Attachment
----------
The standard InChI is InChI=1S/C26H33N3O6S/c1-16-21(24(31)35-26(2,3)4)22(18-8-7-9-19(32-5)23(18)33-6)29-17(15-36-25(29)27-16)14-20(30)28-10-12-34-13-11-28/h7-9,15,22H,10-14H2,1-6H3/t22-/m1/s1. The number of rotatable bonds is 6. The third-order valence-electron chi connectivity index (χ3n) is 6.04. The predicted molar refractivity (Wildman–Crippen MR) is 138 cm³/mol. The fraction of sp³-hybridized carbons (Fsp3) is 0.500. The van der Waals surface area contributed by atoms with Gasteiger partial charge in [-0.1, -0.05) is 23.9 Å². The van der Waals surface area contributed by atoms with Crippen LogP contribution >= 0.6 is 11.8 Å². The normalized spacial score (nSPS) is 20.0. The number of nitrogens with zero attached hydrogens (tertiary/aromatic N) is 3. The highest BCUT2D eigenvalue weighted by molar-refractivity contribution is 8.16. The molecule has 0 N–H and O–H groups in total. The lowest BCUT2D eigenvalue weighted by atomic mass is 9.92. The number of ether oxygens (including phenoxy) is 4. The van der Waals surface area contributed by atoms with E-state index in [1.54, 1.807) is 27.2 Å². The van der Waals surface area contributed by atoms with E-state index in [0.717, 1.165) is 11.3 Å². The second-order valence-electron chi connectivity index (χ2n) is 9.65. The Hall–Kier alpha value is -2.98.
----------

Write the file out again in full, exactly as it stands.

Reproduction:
The standard InChI is InChI=1S/C26H33N3O6S/c1-16-21(24(31)35-26(2,3)4)22(18-8-7-9-19(32-5)23(18)33-6)29-17(15-36-25(29)27-16)14-20(30)28-10-12-34-13-11-28/h7-9,15,22H,10-14H2,1-6H3/t22-/m1/s1. The number of rotatable bonds is 6. The third-order valence-electron chi connectivity index (χ3n) is 6.04. The predicted molar refractivity (Wildman–Crippen MR) is 138 cm³/mol. The fraction of sp³-hybridized carbons (Fsp3) is 0.500. The van der Waals surface area contributed by atoms with Gasteiger partial charge in [-0.1, -0.05) is 23.9 Å². The van der Waals surface area contributed by atoms with Crippen LogP contribution >= 0.6 is 11.8 Å². The normalized spacial score (nSPS) is 20.0. The number of nitrogens with zero attached hydrogens (tertiary/aromatic N) is 3. The highest BCUT2D eigenvalue weighted by molar-refractivity contribution is 8.16. The molecule has 0 N–H and O–H groups in total. The lowest BCUT2D eigenvalue weighted by atomic mass is 9.92. The number of ether oxygens (including phenoxy) is 4. The van der Waals surface area contributed by atoms with E-state index in [1.54, 1.807) is 27.2 Å². The van der Waals surface area contributed by atoms with E-state index in [0.717, 1.165) is 11.3 Å². The second-order valence-electron chi connectivity index (χ2n) is 9.65. The Hall–Kier alpha value is -2.98.